Before you start your New Year’s detox, here's a tip that will save you time, money, and possibly your health.
Companies come and go, but the claims remain the same, that you can (insert claim) with (insert product) without any evidence. A new company offering magical footpads are just putting new wine in old bottles.
Sweating in saunas is not a good way to remove toxins, whether traditional or infrared.
What is the best thing to do after you've completed a detox or cleanse?
A skeptical veterinarian reviews the evidence for alternative medicine for pets, and concludes it's mostly placebos.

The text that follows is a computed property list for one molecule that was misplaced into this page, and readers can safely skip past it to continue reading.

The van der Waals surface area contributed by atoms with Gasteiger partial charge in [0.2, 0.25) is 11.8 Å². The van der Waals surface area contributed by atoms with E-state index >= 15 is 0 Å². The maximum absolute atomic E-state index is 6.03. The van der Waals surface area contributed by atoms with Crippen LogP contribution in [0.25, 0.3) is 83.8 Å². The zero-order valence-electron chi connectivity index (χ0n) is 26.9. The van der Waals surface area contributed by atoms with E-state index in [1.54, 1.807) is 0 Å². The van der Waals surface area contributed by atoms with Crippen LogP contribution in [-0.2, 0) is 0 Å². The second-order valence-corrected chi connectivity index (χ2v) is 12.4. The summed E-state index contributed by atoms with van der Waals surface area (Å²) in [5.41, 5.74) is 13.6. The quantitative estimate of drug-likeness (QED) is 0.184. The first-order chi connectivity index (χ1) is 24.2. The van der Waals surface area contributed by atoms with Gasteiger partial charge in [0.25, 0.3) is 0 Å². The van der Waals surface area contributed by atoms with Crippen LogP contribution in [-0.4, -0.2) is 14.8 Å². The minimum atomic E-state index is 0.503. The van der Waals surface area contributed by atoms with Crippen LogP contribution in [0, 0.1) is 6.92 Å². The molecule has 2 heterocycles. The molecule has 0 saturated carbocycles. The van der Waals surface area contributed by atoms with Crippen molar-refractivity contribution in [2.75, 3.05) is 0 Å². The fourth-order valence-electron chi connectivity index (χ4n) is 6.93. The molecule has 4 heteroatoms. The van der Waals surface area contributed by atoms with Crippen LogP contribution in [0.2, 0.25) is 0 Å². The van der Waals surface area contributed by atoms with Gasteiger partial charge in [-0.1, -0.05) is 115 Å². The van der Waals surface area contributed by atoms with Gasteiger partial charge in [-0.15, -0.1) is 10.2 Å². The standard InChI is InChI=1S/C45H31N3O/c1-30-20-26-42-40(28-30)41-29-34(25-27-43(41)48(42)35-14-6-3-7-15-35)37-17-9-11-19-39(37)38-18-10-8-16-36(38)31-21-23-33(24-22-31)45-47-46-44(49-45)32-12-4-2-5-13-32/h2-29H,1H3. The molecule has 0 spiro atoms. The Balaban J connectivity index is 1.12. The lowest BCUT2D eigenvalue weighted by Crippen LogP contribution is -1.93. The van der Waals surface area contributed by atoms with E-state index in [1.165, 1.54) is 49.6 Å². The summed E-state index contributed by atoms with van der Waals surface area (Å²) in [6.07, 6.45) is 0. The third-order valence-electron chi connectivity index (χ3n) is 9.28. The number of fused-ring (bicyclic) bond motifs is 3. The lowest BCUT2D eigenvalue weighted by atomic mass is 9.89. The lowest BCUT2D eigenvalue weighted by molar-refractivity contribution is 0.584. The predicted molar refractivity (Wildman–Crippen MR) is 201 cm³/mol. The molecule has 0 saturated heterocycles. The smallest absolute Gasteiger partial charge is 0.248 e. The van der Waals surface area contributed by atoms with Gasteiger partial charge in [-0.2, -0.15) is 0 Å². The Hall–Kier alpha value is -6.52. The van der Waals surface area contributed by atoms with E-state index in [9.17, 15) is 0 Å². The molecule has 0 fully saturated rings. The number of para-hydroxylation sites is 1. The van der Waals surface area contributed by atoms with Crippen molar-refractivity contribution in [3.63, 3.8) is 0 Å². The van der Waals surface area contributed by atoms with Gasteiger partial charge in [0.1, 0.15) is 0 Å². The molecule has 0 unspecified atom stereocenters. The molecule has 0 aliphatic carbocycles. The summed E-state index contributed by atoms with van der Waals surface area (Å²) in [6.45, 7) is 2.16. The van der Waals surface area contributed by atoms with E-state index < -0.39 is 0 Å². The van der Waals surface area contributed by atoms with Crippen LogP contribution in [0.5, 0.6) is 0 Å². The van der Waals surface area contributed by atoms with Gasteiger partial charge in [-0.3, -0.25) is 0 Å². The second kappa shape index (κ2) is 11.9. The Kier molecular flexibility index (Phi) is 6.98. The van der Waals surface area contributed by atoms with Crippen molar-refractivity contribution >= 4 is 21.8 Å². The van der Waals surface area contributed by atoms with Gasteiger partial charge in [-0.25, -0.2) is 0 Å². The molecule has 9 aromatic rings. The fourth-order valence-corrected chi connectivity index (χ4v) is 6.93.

Are we all being gradually poisoned by environmental toxins? And what is the evidence for detoxification kits and cleanses?
Before you begin a New Year’s detox, look for these ten signs you may be getting scammed.
The American Academy of Family Physicians (AAFP) found Functional Medicine lacking in evidence and said some treatments are harmful and dangerous. The AAFP is right and should stick to its conclusions.
What do vitalism, old school chiropractic subluxations, germ theory denial, detox supplements, marketing gimmicks, and practicing way beyond a reasonable scope have in common?